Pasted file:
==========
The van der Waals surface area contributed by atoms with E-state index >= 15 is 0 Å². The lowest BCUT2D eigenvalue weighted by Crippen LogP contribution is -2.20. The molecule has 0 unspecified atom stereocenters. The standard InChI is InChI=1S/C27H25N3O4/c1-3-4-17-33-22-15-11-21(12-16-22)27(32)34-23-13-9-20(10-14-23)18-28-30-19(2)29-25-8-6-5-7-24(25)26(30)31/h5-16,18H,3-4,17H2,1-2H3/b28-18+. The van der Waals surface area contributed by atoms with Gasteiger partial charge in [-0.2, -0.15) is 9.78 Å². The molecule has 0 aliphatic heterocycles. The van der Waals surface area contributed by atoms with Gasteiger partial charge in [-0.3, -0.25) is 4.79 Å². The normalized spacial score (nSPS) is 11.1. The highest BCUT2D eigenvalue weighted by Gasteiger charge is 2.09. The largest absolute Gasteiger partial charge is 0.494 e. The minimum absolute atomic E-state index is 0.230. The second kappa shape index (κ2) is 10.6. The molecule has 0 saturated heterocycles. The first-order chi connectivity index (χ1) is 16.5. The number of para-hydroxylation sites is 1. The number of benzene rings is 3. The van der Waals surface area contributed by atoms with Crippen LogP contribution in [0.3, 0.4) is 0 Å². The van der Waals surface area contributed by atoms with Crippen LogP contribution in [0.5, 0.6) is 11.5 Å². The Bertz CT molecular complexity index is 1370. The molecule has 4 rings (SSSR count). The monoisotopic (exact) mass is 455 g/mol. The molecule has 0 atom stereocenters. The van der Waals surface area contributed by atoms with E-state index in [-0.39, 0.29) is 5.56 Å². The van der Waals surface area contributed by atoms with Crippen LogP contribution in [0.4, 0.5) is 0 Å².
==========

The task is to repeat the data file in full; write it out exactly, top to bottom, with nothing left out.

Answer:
The van der Waals surface area contributed by atoms with E-state index >= 15 is 0 Å². The lowest BCUT2D eigenvalue weighted by Crippen LogP contribution is -2.20. The molecule has 0 unspecified atom stereocenters. The standard InChI is InChI=1S/C27H25N3O4/c1-3-4-17-33-22-15-11-21(12-16-22)27(32)34-23-13-9-20(10-14-23)18-28-30-19(2)29-25-8-6-5-7-24(25)26(30)31/h5-16,18H,3-4,17H2,1-2H3/b28-18+. The van der Waals surface area contributed by atoms with Gasteiger partial charge in [-0.2, -0.15) is 9.78 Å². The molecule has 0 aliphatic heterocycles. The van der Waals surface area contributed by atoms with Gasteiger partial charge in [-0.3, -0.25) is 4.79 Å². The normalized spacial score (nSPS) is 11.1. The highest BCUT2D eigenvalue weighted by Gasteiger charge is 2.09. The largest absolute Gasteiger partial charge is 0.494 e. The minimum absolute atomic E-state index is 0.230. The second kappa shape index (κ2) is 10.6. The molecule has 0 saturated heterocycles. The first-order chi connectivity index (χ1) is 16.5. The number of para-hydroxylation sites is 1. The number of benzene rings is 3. The van der Waals surface area contributed by atoms with Crippen LogP contribution in [0.3, 0.4) is 0 Å². The van der Waals surface area contributed by atoms with Crippen LogP contribution in [0.5, 0.6) is 11.5 Å². The Bertz CT molecular complexity index is 1370. The molecule has 4 rings (SSSR count). The monoisotopic (exact) mass is 455 g/mol. The molecule has 0 atom stereocenters. The van der Waals surface area contributed by atoms with E-state index in [-0.39, 0.29) is 5.56 Å². The van der Waals surface area contributed by atoms with Crippen LogP contribution in [0.4, 0.5) is 0 Å².